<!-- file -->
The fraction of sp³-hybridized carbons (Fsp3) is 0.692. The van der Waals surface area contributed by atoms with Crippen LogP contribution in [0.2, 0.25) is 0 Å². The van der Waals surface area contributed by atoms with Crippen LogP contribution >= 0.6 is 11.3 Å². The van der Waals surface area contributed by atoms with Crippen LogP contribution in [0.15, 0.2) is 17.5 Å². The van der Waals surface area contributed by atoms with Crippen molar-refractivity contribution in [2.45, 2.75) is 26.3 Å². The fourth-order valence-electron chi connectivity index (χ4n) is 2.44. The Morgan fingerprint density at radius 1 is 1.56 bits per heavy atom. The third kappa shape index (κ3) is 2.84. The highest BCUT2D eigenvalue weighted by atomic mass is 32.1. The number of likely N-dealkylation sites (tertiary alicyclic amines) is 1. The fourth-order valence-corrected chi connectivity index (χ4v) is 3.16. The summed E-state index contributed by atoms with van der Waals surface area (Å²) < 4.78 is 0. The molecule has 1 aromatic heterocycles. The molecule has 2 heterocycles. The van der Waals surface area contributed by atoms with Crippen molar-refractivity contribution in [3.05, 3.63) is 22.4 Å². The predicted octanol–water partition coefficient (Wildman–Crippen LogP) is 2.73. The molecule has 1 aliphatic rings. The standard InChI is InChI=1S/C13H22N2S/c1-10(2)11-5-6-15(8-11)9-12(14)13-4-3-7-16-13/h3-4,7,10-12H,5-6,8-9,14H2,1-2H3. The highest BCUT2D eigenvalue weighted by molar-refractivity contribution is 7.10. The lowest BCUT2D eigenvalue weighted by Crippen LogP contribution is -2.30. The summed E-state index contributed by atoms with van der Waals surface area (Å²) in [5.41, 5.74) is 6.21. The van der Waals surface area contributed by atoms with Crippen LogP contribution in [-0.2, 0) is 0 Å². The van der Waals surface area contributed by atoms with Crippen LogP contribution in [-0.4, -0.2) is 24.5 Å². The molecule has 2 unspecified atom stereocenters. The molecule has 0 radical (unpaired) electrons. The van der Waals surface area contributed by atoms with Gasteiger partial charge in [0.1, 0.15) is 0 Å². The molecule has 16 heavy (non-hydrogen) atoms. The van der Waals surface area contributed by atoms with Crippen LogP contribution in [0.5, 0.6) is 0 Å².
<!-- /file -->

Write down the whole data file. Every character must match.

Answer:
The fraction of sp³-hybridized carbons (Fsp3) is 0.692. The van der Waals surface area contributed by atoms with Crippen LogP contribution in [0.2, 0.25) is 0 Å². The van der Waals surface area contributed by atoms with Crippen LogP contribution >= 0.6 is 11.3 Å². The van der Waals surface area contributed by atoms with Crippen LogP contribution in [0.15, 0.2) is 17.5 Å². The van der Waals surface area contributed by atoms with Crippen molar-refractivity contribution in [2.45, 2.75) is 26.3 Å². The fourth-order valence-electron chi connectivity index (χ4n) is 2.44. The Morgan fingerprint density at radius 1 is 1.56 bits per heavy atom. The third kappa shape index (κ3) is 2.84. The highest BCUT2D eigenvalue weighted by atomic mass is 32.1. The number of likely N-dealkylation sites (tertiary alicyclic amines) is 1. The fourth-order valence-corrected chi connectivity index (χ4v) is 3.16. The summed E-state index contributed by atoms with van der Waals surface area (Å²) < 4.78 is 0. The molecule has 1 aromatic heterocycles. The molecule has 2 heterocycles. The van der Waals surface area contributed by atoms with Crippen molar-refractivity contribution in [3.05, 3.63) is 22.4 Å². The predicted octanol–water partition coefficient (Wildman–Crippen LogP) is 2.73. The molecule has 1 aliphatic rings. The standard InChI is InChI=1S/C13H22N2S/c1-10(2)11-5-6-15(8-11)9-12(14)13-4-3-7-16-13/h3-4,7,10-12H,5-6,8-9,14H2,1-2H3. The highest BCUT2D eigenvalue weighted by molar-refractivity contribution is 7.10. The lowest BCUT2D eigenvalue weighted by Crippen LogP contribution is -2.30. The summed E-state index contributed by atoms with van der Waals surface area (Å²) in [5.41, 5.74) is 6.21. The van der Waals surface area contributed by atoms with Crippen LogP contribution in [-0.2, 0) is 0 Å². The van der Waals surface area contributed by atoms with Crippen LogP contribution in [-0.4, -0.2) is 24.5 Å². The molecule has 2 unspecified atom stereocenters. The molecule has 0 radical (unpaired) electrons. The van der Waals surface area contributed by atoms with Gasteiger partial charge in [0.1, 0.15) is 0 Å². The molecule has 16 heavy (non-hydrogen) atoms. The van der Waals surface area contributed by atoms with Crippen LogP contribution in [0.5, 0.6) is 0 Å².